self-betterment.

 

I have spent switching between self-acceptance and self-criticism like I switched between my 15kg on or off for the past four years. Complimentary to discovering feminism for me was the belief that not only no matter what sex, but also no matter what size I am, I should have the same opportunities to reach the goals I have set for myself. People in my life have not always been very supportive of at least the latter presumption, stating that for a successful career you must look a certain way, suggesting that my looks were not fitting for leadership
roles. And by looks, they did not mean ethnicity, but the size. With this kind of perpetuation of beauty standards (and the glass ceiling), I no longer believed that I should be accepting my body the way it is. I still do not believe I should simply accept my body the way it is, but not because I think changing my body will provide me with better opportunities (though that might be true, this is a different conversation), but because I believe there always exists a better version of me and that I can always work on myself to become it. Of course, I realize that not everybody - may they feel too fat or too thin - has the privilege to decide that they no longer accept themselves the way they are and change. For now, I’ve only been able to do the former, not the latter - and it’s been a frustrating ride. The phase where you don’t accept your body, but also have not achieved memorable milestones toward change is one that I have been stuck in. It’s the dominant state I have found myself in the past four years.

 

On “good” days, I pivot away from this perspective and show myself some love, some acceptance. I see the flaws I have, but I accept them as an inherent part of myself. My hands for example: they are extremely “manly”, bigger than most guys’ hands. But I love them, they have been extremely useful at water polo, and honestly also because I make men uncomfortable when they realize I have bigger hands than them. 

 

I also try to focus on the strengths I have: sometimes I have two abs, my smile can be cute and my boobs. It took me 30 minutes to come up with these qualities - and they are exactly what society told me is good about me. This militant determination to self-love and self-accept is not based on solid ground and personally, I believe it can cause long-term mental harm, because you cannot force yourself to love something - or someone - that you don’t. Pedantically trying to force self-love unto yourself is a mentally straining and harming exercise. I believe a healthy mixture of the self-love and self-criticism is one that can empower feasible change without destroying one’s identity. Having a goal, an ambition, a destination creates a red thread in your life. The beginning is you right now and the end is you in x years. If you decide to force yourself to self-love, there is no red thread to follow, there is no destination. There is a vacuum that you try to fill with false emotions and hope. In contrast, setting an ambitious but realistic goal, with smaller goals to achieve on the way, gives your life a direction and a purpose. Don’t get me wrong, I don’t think everyone should change their body - I am just arguing that for me personally, and perhaps for you, changing your body might be much easier than forcing yourself to love something that you don’t. Perhaps you would say now, that I am a bad feminist, that I am subjecting myself to the standards thrust upon me by the patriarchy, but accepting and loving your body the way it is is actually a task that I don’t think anyone I know has mastered.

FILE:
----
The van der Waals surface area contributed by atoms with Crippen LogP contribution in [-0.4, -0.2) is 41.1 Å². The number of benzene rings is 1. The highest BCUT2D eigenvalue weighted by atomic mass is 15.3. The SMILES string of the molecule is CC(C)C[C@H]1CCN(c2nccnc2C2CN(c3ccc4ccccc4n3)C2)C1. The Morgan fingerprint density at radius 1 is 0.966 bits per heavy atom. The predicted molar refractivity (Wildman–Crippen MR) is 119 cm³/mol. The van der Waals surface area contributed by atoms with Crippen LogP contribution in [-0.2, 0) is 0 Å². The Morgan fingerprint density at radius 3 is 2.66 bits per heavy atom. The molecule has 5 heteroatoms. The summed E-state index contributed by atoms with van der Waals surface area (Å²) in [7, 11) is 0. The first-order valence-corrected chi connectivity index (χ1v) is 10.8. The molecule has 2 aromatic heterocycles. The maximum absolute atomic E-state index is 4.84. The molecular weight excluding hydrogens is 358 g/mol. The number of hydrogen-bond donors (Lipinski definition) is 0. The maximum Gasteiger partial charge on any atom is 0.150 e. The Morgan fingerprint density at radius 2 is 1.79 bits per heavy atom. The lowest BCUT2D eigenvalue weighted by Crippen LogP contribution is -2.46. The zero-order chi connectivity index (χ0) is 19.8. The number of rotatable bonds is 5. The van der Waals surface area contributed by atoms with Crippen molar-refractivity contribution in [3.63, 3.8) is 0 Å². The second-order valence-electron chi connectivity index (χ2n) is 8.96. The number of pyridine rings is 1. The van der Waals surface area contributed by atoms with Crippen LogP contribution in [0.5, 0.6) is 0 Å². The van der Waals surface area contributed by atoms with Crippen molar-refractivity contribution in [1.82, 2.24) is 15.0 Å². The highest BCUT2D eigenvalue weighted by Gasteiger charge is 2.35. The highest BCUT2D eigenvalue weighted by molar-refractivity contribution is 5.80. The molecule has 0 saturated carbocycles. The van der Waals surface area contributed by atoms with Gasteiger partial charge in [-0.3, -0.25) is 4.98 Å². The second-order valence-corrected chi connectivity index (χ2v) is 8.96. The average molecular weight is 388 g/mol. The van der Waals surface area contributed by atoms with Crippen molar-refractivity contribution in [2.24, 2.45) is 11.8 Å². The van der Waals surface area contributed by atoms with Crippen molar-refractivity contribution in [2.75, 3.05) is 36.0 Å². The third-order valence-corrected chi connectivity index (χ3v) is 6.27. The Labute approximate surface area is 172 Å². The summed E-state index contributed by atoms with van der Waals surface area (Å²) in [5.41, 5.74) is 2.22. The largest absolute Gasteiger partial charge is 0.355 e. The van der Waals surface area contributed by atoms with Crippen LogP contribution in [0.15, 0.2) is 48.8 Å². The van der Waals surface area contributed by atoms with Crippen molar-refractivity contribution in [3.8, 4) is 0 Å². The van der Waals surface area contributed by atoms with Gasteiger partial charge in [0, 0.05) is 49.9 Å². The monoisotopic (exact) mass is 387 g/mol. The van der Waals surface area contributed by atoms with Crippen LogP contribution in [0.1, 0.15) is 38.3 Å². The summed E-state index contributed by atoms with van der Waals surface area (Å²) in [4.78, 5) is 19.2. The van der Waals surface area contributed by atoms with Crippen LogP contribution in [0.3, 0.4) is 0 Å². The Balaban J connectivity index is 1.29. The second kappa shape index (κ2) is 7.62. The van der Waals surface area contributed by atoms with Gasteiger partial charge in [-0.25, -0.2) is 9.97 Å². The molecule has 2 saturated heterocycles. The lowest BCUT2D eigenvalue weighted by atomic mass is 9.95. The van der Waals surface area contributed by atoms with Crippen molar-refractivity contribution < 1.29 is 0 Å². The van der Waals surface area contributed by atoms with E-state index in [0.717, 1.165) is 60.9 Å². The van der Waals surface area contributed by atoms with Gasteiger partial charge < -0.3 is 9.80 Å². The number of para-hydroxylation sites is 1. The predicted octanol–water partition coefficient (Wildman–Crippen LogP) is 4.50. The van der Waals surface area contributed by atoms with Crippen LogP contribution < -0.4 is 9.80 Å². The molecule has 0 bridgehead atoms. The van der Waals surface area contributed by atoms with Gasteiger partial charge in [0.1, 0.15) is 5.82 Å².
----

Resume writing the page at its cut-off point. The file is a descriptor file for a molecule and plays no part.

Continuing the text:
In a way, the way body positivity is spread on social media and in society generally today has distorted the history of the term and enhanced the likelihood of false hopes put on it simply because of a perplexing relationship with oneself. Body positivity as we experience it nowadays has to be questioned because otherwise, it spreads negativity; Body positivity as we experience it nowadays has to become more inclusive in its definition and more individual in its execution. Body positivity started as a movement to spread hope and what I know is: All I want is the smile I used to have on pictures at the beach. This smile doesn’t come when it’s forced, it comes because I feel comfortable with who I am. This smile is a direct result of self-love, self-acceptance and self-confidence. But just like I won’t be able to force this smile, I won't be able to force self-love and that is why I follow my own red thread. And hopefully, at some point in time, I reach the end of this red thread to finally go to the beach and become one of those people posting about their beach vacation. With my perhaps more than two abs, my cute smile, my boobs, but also with my big hands, my stretch marks, and my wide shoulders; with a body that I feel comfortable in.

Negative Body Positivity

 

by May Dittel

Edited by Alaya Purewal